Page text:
Many people who cycle often express concern about their safety when riding, and typically point the finger at some of those dodgy drivers out there. Given that official crash data suggests that at least 2/3 of cycle crashes are the fault of the other party, this is not surprising. But perhaps some riders at least should also be taking a look closer to home…
In the past I’ve undertaken surveys of cycling usage, and often that has included asking about recent cycling crash involvement. Sometimes the purpose is to identify the true numbers of cycle crashes (rather than just the official stats), e.g. when we sought people’s feedback about riding on Dyers Pass Rd last year. What has intrigued me is the number of people who have experienced what seems to be a huge number of crashes. For example, in a CAN members survey back in 2003, two respondents had suffered six injury crashes in the previous year. In the Dyers Pass Rd survey at least ten people reported crashes there numbering into double-digits over the past five years. And a survey of the SH1 Chch Western Corridor in 2012 saw three people experiencing at least seven cycle crashes in the previous two years.
All this makes me wonder: do some riders who get into a high number of crashes simply need more cycle training?
Now, as you may expect, a big determinant affecting the frequency of crashes is how much you ride, and how much of that is on trickier roads and intersections. So it’s understandable that someone who clocks up, say, 300km a week mostly on busy roads is far more likely to come unstuck than someone who barely registers 30km a week around their local streets. Still, as we’ve mentioned before, the risk of cycle crashes is actually very very small; so even the “frequent flyer” shouldn’t encounter trouble that often unless they’re desperately unlucky, or…
In the past 15 years that I’ve been in Christchurch, I’d estimate that I’ve ridden at least 40,000 km by bike and can count a total of two non-injury run-ins with motor vehicles (I’ve probably had more run-ins with trees and rocks when mountain-biking actually…). Without wishing to tempt fate, one incident on average every 20,000km or so seems about par for the course.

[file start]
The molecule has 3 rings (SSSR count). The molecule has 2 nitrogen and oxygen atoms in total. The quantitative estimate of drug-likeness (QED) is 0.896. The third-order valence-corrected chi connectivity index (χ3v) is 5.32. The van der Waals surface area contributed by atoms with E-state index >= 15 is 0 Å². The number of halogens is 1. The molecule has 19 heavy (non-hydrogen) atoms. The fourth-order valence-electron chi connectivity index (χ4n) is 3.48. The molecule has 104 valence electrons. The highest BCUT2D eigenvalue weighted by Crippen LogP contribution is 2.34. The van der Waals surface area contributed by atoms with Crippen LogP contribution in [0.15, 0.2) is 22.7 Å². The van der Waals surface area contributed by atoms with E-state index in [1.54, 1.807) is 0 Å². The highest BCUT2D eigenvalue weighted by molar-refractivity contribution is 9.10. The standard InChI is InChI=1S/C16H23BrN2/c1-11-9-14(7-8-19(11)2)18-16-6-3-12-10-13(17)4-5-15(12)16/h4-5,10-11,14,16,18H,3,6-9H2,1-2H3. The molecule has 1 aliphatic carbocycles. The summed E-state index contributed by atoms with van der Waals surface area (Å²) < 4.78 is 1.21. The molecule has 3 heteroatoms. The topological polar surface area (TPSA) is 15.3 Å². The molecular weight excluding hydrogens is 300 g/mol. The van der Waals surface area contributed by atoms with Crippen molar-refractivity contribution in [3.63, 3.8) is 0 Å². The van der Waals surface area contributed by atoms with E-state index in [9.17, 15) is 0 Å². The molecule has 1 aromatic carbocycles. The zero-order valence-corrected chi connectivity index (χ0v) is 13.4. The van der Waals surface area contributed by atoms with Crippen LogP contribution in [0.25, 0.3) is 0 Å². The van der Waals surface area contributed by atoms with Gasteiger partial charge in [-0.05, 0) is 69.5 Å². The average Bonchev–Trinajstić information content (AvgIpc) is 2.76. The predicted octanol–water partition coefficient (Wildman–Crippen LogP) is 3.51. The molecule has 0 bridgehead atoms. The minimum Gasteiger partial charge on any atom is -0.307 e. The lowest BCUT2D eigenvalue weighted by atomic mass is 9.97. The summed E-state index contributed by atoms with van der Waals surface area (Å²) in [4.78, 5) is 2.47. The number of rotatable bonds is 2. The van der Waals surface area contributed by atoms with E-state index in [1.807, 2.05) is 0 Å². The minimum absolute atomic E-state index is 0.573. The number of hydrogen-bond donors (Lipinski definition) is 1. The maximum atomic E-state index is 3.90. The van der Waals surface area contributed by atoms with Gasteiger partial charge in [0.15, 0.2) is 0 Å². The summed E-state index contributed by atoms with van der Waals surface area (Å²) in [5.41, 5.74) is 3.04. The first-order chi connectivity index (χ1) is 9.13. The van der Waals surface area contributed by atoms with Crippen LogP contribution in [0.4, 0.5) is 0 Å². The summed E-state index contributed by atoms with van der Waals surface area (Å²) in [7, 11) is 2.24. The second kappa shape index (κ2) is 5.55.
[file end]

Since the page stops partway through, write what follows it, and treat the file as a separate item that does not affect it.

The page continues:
So how come some people are very “unlucky”? In looking at others riding around, it seems that there are many who are inviting trouble by demonstrating some basic riding flaws:
Hugging parked cars too close when passing, and weaving in and out around them
- Sneaking up the lefthand side of stationary trucks and buses who might be about to turn
- Not looking behind or signalling before shifting over to the right (preferably early enough too)
- Trying to squeak between closely spaced motor vehicles
- Riding around in the dark without any lights on (or conversely blinding everyone with over-powerful ones…)
- Whizzing past pedestrians too close and too fast
Fundamentally, a key problem is often failing to adopt a “defensive riding” philosophy, which expects that the other road user might make a wrong move. It’s all very well asserting your rights and expecting the other party to “do the right thing”, but that’s little comfort when they’ve made a bad decision and you’ve come off second-best. Sometimes discretion is the better part of valour…
Looking at a few bikes, a bit of preventative maintenance wouldn’t go amiss either. It’s particularly important to pay attention to critical things like worn brake pads or loose handlebar stem before you really need them…
All this suggests to me that the phrase “as easy as riding a bike” is a little bit misleading. We have a great CycleSafe training programme for school kids to learn the basics of cycling, but unfortunately there’s not much around Chch yet to help those who are new to the saddle (or returning to it) later in life. Go Cycle Chch is probably your best bet at present if you think your riding skills could do with a touch-up – get in touch with them for a friendly guided ride and chat. Hopefully in the near future we’ll also have some more adult cycle training options to call on.
Meanwhile, I need to go and work on my mountain-biking technique…
Are some people “unlucky” or just a bit crap on their bike?